Lebanese designer celebrates Saudi Arabia’s hidden treasure through art

1 / 9
2 / 9
Diriyah contemporary bowls on a marble tray. (AN photos by Noor Nugali)
3 / 9
Diriyah contemporary bowls on a marble tray. (AN photos by Noor Nugali)
4 / 9
Diriyah contemporary bowls on a marble tray. (AN photos by Noor Nugali)
5 / 9
Diriyah contemporary bowls on a marble tray. (AN photos by Noor Nugali)
6 / 9
Diriyah contemporary bowls on a marble tray. (AN photos by Noor Nugali)
7 / 9
Miraim El-Maoula says she feels like she was born with art in her DNA.
8 / 9
9 / 9
Miraim El-Maoula says she feels like she was born with art in her DNA.
Updated 18 November 2019

Lebanese designer celebrates Saudi Arabia’s hidden treasure through art

  • Miraim El-Maoula marks Saudi Arabia’s culture and heritage through sustainable artworks

RIYADH: Defectless, a six-month-old lifestyle brand, is inspired by revealing hidden beauty. It started by highlighting the diversity of Saudi Arabia’s landscape. Unlocking the once-hidden treasures and memorializing them into contemporary and sustainable art pieces.
“I want to create pieces that are not only aesthetically beautiful, but that tell stories of people and places and inspire human progress,” 24-year-old artist Miraim El-Maoula told Arab News.
“That is why I am so inspired by what’s happening in Saudi Arabia and the emergence of these new destinations. These destinations were hidden from the world. Now they are shocking the consciousness of many artists, me included, with the beauty of their nature, heritage, and people. They are worth being celebrated.”
Her designs are from four different regions in Saudi Arabia: Asir, AlUla, the Red Sea, and Riyadh. “That’s what I want to show people, that Saudi is not just a desert country. It is much more,” she said.
Hand sculpted from pure marble El-Maoula’s latest creation is the Guardian of AlUla. “To me, the elephant rock is a natural wonder that stood the test of time. It is proof that nature is the ultimate artist.”

I love touching material and matching colors. Creating a new piece of art brings me internal happiness.

Miraim El-Maoula

Inspired by the people of Asir and the community of the southern city, she recreated Asir Fortress in a contemporary handcrafted way. “I was inspired: On the one hand, the fortress represents the warriors who dedicated their lives to protect their lands, and on the other, Al-Qat pattern, engraved on it, represents the woman of Asir who enriched this community with their vibrant, colorful art.”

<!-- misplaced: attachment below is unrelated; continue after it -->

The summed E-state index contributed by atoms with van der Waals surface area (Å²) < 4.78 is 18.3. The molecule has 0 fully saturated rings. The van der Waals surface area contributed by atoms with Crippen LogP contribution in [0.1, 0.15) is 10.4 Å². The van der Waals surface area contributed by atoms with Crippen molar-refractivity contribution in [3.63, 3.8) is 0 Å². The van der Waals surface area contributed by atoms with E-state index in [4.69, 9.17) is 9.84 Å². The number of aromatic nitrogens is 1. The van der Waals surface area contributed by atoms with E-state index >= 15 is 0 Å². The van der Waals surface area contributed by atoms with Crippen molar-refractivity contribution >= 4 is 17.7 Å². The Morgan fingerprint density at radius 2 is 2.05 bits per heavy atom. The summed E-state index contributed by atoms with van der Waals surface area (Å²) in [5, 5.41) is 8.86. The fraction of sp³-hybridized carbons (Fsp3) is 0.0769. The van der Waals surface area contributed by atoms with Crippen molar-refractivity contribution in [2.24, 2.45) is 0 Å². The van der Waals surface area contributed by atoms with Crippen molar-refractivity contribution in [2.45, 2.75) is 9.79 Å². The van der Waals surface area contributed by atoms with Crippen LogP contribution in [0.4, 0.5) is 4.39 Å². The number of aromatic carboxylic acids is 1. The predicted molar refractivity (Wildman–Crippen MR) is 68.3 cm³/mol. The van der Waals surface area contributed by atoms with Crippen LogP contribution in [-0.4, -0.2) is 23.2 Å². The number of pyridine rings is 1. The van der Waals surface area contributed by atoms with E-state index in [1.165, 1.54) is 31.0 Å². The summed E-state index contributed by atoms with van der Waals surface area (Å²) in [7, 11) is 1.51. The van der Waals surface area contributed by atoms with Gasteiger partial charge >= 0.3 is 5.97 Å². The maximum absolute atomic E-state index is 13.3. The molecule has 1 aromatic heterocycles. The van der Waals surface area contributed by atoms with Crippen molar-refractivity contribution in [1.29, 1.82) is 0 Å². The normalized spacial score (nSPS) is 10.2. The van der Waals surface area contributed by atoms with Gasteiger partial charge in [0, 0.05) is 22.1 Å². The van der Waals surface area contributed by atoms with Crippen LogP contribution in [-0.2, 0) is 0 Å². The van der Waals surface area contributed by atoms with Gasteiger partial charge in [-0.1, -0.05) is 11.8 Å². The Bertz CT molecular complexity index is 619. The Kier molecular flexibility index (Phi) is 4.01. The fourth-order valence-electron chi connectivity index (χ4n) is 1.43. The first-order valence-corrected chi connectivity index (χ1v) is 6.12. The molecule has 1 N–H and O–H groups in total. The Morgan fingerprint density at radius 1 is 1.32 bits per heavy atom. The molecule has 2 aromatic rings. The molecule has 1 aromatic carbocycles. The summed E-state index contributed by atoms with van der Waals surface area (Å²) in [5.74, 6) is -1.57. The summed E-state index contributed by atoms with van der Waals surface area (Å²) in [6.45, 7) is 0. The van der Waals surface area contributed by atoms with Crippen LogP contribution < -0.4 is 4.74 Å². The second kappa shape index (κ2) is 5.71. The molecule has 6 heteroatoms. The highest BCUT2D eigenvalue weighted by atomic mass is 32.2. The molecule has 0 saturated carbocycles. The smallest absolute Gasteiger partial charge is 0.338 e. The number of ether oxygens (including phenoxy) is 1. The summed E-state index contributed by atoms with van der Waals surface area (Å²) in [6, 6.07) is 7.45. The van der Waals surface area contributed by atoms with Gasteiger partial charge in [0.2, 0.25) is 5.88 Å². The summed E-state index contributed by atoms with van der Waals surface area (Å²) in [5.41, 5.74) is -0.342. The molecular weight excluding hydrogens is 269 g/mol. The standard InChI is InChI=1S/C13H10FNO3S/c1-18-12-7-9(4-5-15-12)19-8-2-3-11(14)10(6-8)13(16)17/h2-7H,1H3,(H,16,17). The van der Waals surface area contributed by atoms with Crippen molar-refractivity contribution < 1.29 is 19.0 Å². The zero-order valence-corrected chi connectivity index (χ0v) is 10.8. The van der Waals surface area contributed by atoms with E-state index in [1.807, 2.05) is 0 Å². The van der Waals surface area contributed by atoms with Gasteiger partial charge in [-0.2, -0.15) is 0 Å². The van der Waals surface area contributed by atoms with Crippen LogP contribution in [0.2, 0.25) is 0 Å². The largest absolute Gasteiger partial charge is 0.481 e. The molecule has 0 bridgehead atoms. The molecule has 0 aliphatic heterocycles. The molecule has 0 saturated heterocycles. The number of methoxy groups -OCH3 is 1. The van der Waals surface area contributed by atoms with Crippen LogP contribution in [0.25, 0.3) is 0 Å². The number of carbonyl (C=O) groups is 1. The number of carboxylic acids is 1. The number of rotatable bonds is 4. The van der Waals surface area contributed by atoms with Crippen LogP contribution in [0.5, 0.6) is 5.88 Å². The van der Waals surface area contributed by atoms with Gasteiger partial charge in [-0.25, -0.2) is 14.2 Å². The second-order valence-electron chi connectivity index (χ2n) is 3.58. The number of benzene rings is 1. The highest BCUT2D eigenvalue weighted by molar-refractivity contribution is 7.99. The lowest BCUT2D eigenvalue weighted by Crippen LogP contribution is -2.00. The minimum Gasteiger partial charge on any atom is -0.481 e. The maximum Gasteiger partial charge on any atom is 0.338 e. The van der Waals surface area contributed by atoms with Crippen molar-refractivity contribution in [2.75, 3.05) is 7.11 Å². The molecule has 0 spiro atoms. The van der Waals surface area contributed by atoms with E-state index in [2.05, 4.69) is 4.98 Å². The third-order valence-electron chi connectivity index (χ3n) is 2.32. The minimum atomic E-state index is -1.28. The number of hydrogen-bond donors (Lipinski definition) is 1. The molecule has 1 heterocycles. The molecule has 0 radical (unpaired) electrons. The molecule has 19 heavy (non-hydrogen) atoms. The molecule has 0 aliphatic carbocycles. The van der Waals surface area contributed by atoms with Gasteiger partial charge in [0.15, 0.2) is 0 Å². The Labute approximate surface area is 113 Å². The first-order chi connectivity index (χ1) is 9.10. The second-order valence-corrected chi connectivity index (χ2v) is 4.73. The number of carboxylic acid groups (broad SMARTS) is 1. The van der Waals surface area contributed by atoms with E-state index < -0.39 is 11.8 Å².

HIGHLIGHTS

• Miraim El-Maoula’s designs are from four different regions in Saudi Arabia: Asir, AlUla, the Red Sea, and Riyadh.

• Inspired by the people of Asir and the community of the southern city, she recreated Asir Fortress in a contemporary handcrafted way.

• She uses sustainable materials, such as concrete, to replicate the age-old corals. The center is covered with gold making it a beautiful centerpiece.

• A marble tray made out of gold bowls that represent the historic Diriyah buildings — home to the leaders of Saudi Arabia — when conjoined is a representation of the UNESCO heritage site.

“Red Sea Siglia” was created by her inspiration from the marine treasures of the Red Sea. “These coral reefs are 6,000 years old and irreplaceable. They are a gift to mankind that must be celebrated and protected.”
She uses sustainable materials, such as concrete, to replicate the age-old corals. The center is covered with gold making it a beautiful centerpiece.
A marble tray made out of gold bowls that represent the historic Diriyah buildings — home to the leaders of Saudi Arabia — when conjoined is a representation of the UNESCO heritage site.
El-Maoula knew from the beginning she wanted to be a designer. As a schoolgirl, she was infatuated with art class and even skipped other classes in school in order to develop her beloved passion.
“I feel like I was born with art in my DNA,” she said. “I love to look at spaces and always have an opinion on how they can look better. I love touching material and matching colors. Creating a new piece of art brings me internal happiness.”
Her first art display will be at Winter of Tantoura in AlUla.


Fifth Jeddah International Book Fair opened by Makkah governor

Updated 12 December 2019

Fifth Jeddah International Book Fair opened by Makkah governor

JEDDAH: Prince Khalid Al-Faisal, the governor of Makkah, officially opened the fifth edition of the Jeddah International Book Fair on Wednesday.

The prince toured the event, at which 400 publishing houses from 40 countries are taking part, and honored three renowned figures from the local literature and media scenes: Dr. Hashem Abdo Hashem, the former editor in chief of Okaz newspaper; writer Abdel Fattah Abu Madian; and writer Meshaal bin Muhammad Al-Sudairy.

Prince Mishaal bin Majed, the governor of Jeddah and chairman of the exhibition’s Higher Committee, thanked Price Khalid for his support of the fair since it was founded. He also expressed his gratitude to King Salman and Crown Prince Mohammed bin Salman for their great support.

He added that the success of the event is the result of the hard work of a number of organizations. In particular, he wished the Ministry of Culture continued success in organizing the fair as part of its efforts to develop culture in the Kingdom as one of the pillars of Saudi Vision 2030.

Other VIP guests and dignitaries at the inauguration of the fair included Prince Badr bin Sultan, the deputy governor of Makkah; Prince Saud bin Abdullah, adviser to the governor of Makkah; and Prince Khalid bin Mishaal, deputy governor of Jeddah.

The book fair continues at Land of Events in South Abhur until Dec. 21.